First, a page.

Last reviewed 11 March 2022

Since the Winterbourne View scandal in 2011 and the uncovering of abuse at Whorlton Hall in 2019, there has been a recognition that the system needs to be reformed to prevent more failings in care for people with learning disabilities and autism. Last year the Government admitted that the pandemic had been a “setback” in efforts to reach this goal. By the end of last year there were suggestions that too little progress had been made in providing this group with the right, appropriate care. Christine Grey investigates the issue of whether policy and legislative reform achieved during 2021 will drive real change in care provision this year.

Is government policy helping to speed up reform?

As part of its plans to reform the adult social care system, the Government launched the National Strategy for Autistic Children, Young People and Adults: 2021 to 2026 last July, outlining six priority areas which included tackling health and care inequalities for autistic people; reducing waits between autism referral and diagnosis; improving provision of the right support in the community; and supporting people in inpatient care.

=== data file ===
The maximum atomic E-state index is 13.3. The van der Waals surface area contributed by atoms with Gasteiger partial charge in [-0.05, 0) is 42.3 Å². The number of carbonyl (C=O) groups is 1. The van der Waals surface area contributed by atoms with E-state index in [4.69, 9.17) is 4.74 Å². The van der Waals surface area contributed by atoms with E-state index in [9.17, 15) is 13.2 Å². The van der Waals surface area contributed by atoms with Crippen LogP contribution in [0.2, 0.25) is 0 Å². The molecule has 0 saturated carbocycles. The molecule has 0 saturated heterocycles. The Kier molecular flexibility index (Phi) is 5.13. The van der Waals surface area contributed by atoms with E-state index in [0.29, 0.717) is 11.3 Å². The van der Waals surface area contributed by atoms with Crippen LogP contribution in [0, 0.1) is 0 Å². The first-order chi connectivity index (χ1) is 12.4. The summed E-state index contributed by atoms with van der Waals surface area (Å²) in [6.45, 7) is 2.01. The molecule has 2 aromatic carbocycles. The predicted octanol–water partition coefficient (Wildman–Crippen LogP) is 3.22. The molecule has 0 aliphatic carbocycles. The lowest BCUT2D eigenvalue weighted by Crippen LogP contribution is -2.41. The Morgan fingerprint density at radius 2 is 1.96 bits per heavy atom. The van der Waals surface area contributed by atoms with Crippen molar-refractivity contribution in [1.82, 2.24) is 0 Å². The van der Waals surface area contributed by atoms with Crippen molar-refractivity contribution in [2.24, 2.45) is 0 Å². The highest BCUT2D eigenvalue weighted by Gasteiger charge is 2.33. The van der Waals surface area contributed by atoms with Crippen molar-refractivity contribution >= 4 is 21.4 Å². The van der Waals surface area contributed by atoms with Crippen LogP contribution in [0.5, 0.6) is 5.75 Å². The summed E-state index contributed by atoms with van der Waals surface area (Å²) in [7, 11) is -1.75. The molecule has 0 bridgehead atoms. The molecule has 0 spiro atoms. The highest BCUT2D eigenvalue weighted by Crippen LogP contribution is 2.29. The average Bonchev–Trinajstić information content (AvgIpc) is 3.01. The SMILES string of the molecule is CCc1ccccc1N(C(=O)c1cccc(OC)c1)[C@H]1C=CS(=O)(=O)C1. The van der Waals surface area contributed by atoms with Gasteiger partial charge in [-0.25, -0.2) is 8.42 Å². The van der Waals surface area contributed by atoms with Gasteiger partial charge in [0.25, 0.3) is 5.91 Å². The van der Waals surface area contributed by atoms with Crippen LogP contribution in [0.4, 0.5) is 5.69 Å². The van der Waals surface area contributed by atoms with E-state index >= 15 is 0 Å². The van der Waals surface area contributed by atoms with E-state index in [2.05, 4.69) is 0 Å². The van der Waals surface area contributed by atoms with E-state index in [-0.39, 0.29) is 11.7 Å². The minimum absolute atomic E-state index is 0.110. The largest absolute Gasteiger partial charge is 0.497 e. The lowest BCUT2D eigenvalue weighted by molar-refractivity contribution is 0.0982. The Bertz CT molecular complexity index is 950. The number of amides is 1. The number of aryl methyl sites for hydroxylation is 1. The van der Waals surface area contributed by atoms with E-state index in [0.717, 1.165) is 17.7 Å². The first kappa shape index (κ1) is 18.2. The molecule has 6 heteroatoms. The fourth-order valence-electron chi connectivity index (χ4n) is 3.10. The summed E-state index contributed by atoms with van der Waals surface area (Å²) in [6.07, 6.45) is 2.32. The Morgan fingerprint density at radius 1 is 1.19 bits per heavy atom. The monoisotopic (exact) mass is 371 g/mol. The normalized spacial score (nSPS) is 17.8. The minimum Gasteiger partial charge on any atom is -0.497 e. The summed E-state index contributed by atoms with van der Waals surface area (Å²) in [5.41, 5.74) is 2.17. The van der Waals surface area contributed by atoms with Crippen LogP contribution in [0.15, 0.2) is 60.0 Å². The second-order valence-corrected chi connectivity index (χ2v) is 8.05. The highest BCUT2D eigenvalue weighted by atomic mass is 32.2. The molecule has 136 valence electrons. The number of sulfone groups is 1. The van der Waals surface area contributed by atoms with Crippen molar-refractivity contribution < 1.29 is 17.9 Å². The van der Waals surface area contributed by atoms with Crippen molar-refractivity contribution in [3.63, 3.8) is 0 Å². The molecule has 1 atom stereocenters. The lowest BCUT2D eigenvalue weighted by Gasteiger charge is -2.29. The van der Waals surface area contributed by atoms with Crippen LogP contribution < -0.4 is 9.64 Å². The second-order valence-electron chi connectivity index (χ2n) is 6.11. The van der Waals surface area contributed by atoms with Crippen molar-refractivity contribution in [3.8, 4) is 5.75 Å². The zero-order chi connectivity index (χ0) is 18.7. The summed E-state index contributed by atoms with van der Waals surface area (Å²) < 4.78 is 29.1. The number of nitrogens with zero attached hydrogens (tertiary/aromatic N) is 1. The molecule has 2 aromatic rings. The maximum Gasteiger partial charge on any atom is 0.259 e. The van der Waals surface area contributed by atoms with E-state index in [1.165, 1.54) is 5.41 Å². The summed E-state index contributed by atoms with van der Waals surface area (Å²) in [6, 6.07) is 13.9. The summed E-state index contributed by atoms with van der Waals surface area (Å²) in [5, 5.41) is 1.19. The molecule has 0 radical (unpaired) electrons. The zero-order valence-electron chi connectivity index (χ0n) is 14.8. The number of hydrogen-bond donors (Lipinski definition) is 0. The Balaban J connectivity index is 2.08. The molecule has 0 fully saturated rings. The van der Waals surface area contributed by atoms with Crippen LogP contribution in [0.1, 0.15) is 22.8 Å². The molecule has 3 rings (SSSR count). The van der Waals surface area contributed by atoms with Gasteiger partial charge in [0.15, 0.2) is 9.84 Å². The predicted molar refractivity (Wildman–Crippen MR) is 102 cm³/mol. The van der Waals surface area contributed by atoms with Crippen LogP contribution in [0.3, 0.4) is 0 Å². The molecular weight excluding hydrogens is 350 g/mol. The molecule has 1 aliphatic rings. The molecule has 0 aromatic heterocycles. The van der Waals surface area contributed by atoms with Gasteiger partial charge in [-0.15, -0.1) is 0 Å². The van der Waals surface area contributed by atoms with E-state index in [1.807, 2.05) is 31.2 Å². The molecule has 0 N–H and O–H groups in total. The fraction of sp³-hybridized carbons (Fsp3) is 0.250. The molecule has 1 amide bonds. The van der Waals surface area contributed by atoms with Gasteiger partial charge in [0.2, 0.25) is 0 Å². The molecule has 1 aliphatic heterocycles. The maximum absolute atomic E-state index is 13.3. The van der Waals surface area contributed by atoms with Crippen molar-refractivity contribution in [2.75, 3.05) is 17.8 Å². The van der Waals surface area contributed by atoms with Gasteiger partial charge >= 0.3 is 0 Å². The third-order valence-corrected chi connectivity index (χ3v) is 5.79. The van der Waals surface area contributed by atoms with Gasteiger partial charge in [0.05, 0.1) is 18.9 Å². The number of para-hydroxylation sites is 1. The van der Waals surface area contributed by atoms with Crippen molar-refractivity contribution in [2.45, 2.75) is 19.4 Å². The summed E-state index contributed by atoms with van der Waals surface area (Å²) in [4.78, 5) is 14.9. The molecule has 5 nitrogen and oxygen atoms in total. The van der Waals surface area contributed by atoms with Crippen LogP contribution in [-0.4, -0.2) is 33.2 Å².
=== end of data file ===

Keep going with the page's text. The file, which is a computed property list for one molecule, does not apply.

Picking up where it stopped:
Some weeks prior to this publication, the House of Commons Health and Social Care Committee (HSCC) brought out its report on The Treatment of Autistic People and People with Learning Disabilities. The committee called for a better general understanding that autistic people and people with learning disabilities should not be assessed as having “treatable or preventable conditions”, and that they and their families must be at the heart of their care and treatment planning.